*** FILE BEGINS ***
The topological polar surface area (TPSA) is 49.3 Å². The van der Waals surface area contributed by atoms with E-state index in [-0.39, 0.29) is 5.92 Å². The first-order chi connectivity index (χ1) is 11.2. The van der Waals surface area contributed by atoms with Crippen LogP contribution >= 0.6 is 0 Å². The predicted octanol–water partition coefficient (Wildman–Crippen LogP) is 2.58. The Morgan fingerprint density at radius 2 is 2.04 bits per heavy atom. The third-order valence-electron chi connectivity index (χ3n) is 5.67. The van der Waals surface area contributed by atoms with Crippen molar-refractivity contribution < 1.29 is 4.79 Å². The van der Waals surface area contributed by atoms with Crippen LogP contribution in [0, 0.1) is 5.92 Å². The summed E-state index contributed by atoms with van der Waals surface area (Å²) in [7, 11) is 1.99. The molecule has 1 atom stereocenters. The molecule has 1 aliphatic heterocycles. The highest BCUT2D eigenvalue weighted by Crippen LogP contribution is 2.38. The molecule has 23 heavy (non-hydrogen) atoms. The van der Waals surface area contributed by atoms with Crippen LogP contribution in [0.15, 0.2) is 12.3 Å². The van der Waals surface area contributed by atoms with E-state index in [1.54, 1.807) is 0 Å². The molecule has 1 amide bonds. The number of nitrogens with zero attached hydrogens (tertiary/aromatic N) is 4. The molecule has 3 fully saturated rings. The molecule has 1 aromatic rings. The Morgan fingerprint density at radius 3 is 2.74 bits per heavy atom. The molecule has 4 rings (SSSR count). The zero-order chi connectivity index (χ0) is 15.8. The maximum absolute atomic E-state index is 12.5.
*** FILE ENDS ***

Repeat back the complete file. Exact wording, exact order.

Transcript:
The topological polar surface area (TPSA) is 49.3 Å². The van der Waals surface area contributed by atoms with E-state index in [-0.39, 0.29) is 5.92 Å². The first-order chi connectivity index (χ1) is 11.2. The van der Waals surface area contributed by atoms with Crippen LogP contribution >= 0.6 is 0 Å². The predicted octanol–water partition coefficient (Wildman–Crippen LogP) is 2.58. The Morgan fingerprint density at radius 2 is 2.04 bits per heavy atom. The third-order valence-electron chi connectivity index (χ3n) is 5.67. The van der Waals surface area contributed by atoms with Crippen molar-refractivity contribution < 1.29 is 4.79 Å². The van der Waals surface area contributed by atoms with Crippen LogP contribution in [0, 0.1) is 5.92 Å². The summed E-state index contributed by atoms with van der Waals surface area (Å²) in [7, 11) is 1.99. The molecule has 1 atom stereocenters. The molecule has 1 aliphatic heterocycles. The highest BCUT2D eigenvalue weighted by Crippen LogP contribution is 2.38. The molecule has 23 heavy (non-hydrogen) atoms. The van der Waals surface area contributed by atoms with Crippen LogP contribution in [0.15, 0.2) is 12.3 Å². The van der Waals surface area contributed by atoms with E-state index in [1.54, 1.807) is 0 Å². The molecule has 1 amide bonds. The number of nitrogens with zero attached hydrogens (tertiary/aromatic N) is 4. The molecule has 3 fully saturated rings. The molecule has 1 aromatic rings. The Morgan fingerprint density at radius 3 is 2.74 bits per heavy atom. The molecule has 4 rings (SSSR count). The zero-order chi connectivity index (χ0) is 15.8. The maximum absolute atomic E-state index is 12.5.